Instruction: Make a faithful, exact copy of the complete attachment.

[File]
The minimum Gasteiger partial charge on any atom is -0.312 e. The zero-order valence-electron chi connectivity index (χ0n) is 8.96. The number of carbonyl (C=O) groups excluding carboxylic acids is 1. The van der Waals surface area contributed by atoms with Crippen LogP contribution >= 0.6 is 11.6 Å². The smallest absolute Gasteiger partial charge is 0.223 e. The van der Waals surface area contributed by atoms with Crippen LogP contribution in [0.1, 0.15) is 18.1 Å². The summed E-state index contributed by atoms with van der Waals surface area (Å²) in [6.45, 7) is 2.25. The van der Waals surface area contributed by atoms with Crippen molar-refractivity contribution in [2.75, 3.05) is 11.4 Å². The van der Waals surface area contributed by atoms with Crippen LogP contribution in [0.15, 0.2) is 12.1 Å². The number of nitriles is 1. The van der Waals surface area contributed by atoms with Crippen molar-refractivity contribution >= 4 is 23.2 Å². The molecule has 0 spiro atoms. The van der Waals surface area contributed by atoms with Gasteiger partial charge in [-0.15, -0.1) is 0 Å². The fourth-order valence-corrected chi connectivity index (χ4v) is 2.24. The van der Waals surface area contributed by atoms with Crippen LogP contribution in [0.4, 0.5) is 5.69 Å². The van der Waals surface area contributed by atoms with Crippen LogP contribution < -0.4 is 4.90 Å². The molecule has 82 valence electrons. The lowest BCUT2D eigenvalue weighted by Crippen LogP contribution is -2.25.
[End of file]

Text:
The minimum Gasteiger partial charge on any atom is -0.312 e. The zero-order valence-electron chi connectivity index (χ0n) is 8.96. The number of carbonyl (C=O) groups excluding carboxylic acids is 1. The van der Waals surface area contributed by atoms with Crippen LogP contribution >= 0.6 is 11.6 Å². The smallest absolute Gasteiger partial charge is 0.223 e. The van der Waals surface area contributed by atoms with Crippen LogP contribution in [0.1, 0.15) is 18.1 Å². The summed E-state index contributed by atoms with van der Waals surface area (Å²) in [6.45, 7) is 2.25. The van der Waals surface area contributed by atoms with Crippen molar-refractivity contribution in [2.75, 3.05) is 11.4 Å². The van der Waals surface area contributed by atoms with Crippen LogP contribution in [0.15, 0.2) is 12.1 Å². The number of nitriles is 1. The van der Waals surface area contributed by atoms with Crippen molar-refractivity contribution >= 4 is 23.2 Å². The molecule has 0 spiro atoms. The van der Waals surface area contributed by atoms with Gasteiger partial charge in [-0.15, -0.1) is 0 Å². The fourth-order valence-corrected chi connectivity index (χ4v) is 2.24. The van der Waals surface area contributed by atoms with Crippen LogP contribution in [0.4, 0.5) is 5.69 Å². The van der Waals surface area contributed by atoms with Crippen LogP contribution < -0.4 is 4.90 Å². The molecule has 82 valence electrons. The lowest BCUT2D eigenvalue weighted by Crippen LogP contribution is -2.25.